I recently accidently added the ID of Euphorbia curtisii to an Oenothera curtiflora observation (probably my worst accidental ID, but probably not my most embarrassing) which made me wonder, what’s the worst/most embarrassing ID people have made? I’ve made too many embarrassing IDs to recall any others at the moment but I’m sure people have some good stories on this topic.
Not sure about most embarrassing, but my most common is “Pseud. microcephalum” which is (to me) supposed to be a plant in the aster family, not a damselfly.
I don’t know. I’ve made so many! Labeling a large waterbird as a Canada Gooseberry was memorable. I found out that besides being the genus name for willows, Salix is a marine invertebrate. Just now I found that I’d labeled a lichen I supposedly know well as a different-looking species I know well. Sigh.
Can’t remember making any big mistakes myself, but several from other people come to mind. Once @sedgequeen IDed one of my gull observations as an Olympic Grasshopper, and I also saw @shanafelt_ben identify his own gull observation as Friar’s Cowl (it comes up in the CV suggestions when you type “Larus”).
Considering that Nathan is as often as not the one to catch my mistakes, I’m sure he’s aware of the many, many times I’ve missed the blatantly obvious. Here’s a recent one.
I’m sure I made many, many gaffes when I first started identifying. Although even nowadays, sometimes I move too fast for my own good and call a tree an animal, or vice versa.
Ah, here’s another one. I wrongfully “corrected” a very prominent identifier in my area, and on one of her own observations no less, due to an incorrect assumption / lack of knowledge. I think I’d been identifying for like a week at that point. She gently explained my error, but at the time I found the experience totally mortifying. I actually avoided her observations for months afterwards because I was convinced she thought I was an idiot.
We’re friends now. Lol.
I think we’ve all made embarrassing ID errors. None immediately come to mind for me but assured I’ve made lots.
Probably typing “eastern black” and then clicking “eastern black racer” (a snake) when I meant “eastern black carpenter ant”, I did not catch this until someone asked me about it 2 days later
Probably that time I identified a species of Blue-eyed grasses in New Brunswick as a species that only grew in Mexico. Didn’t bother to check the range map on it and was none the wiser until someone corrected me two days later. Was quite embarrassed by that one.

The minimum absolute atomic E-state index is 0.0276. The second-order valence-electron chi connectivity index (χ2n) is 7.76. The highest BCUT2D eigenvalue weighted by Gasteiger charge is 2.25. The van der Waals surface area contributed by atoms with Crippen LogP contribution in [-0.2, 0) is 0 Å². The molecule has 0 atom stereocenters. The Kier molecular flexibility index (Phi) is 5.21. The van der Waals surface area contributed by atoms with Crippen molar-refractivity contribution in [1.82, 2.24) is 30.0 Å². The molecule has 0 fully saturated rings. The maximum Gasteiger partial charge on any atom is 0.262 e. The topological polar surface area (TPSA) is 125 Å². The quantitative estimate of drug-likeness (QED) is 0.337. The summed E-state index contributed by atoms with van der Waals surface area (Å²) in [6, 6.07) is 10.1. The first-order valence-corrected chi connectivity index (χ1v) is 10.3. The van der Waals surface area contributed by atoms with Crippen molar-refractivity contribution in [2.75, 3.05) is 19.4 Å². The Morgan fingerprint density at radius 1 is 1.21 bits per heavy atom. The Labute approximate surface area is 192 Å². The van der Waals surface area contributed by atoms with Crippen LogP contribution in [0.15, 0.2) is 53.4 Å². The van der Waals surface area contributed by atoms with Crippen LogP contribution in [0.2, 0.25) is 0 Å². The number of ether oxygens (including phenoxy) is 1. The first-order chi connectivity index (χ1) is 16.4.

I’d forgotten about the Olympic Grasshopper! That was pretty good.
I don’t know. I do make mistakes like everyone else. Either I misidentify the organism based off this or that, or I trust the CV too much and pick the first thing it offers.
I have a friend that is always so embarrassed by their mistakes. It makes me afraid to correct them sometimes and this extends, at times, to others. I also worry it’s abrupt and rude to offer an identification without explaining why but it would be tiring to me to type it in each time. I’m always happy to explain, even if it’s not a good explanation, though.
I didn’t realize that domestic mallard ducks come in different colors when I started birdwatching a few months ago, and I excitedly ID’d one as a bean goose. I almost ID’d another as a snow goose but realized my mistake at the last second.
Mine was less about the ID being incorrect, but in how I went about doing it. I was discussing whether or not a mushroom was a Trametes sp. or a Stereum sp. without a picture of the pore surface. I was (and still am) quite new to mushroom ID and overconfident - think that early peak on the Dunning-Kruger curve. I was asserting without evidence that the curve of the mushroom appeared to be Stereum, but the replier said that without further evidence I couldn’t be sure. This went back and forth for a couple of comments. Sure enough, this was the brand new account of professional mycologists Arleen & Alan Bessette, and a kind stranger let me know that they were correct and had done lots of original research on the fungi in the region. I now own a book authored by the Bessettes and try not to leap to conclusions so quickly.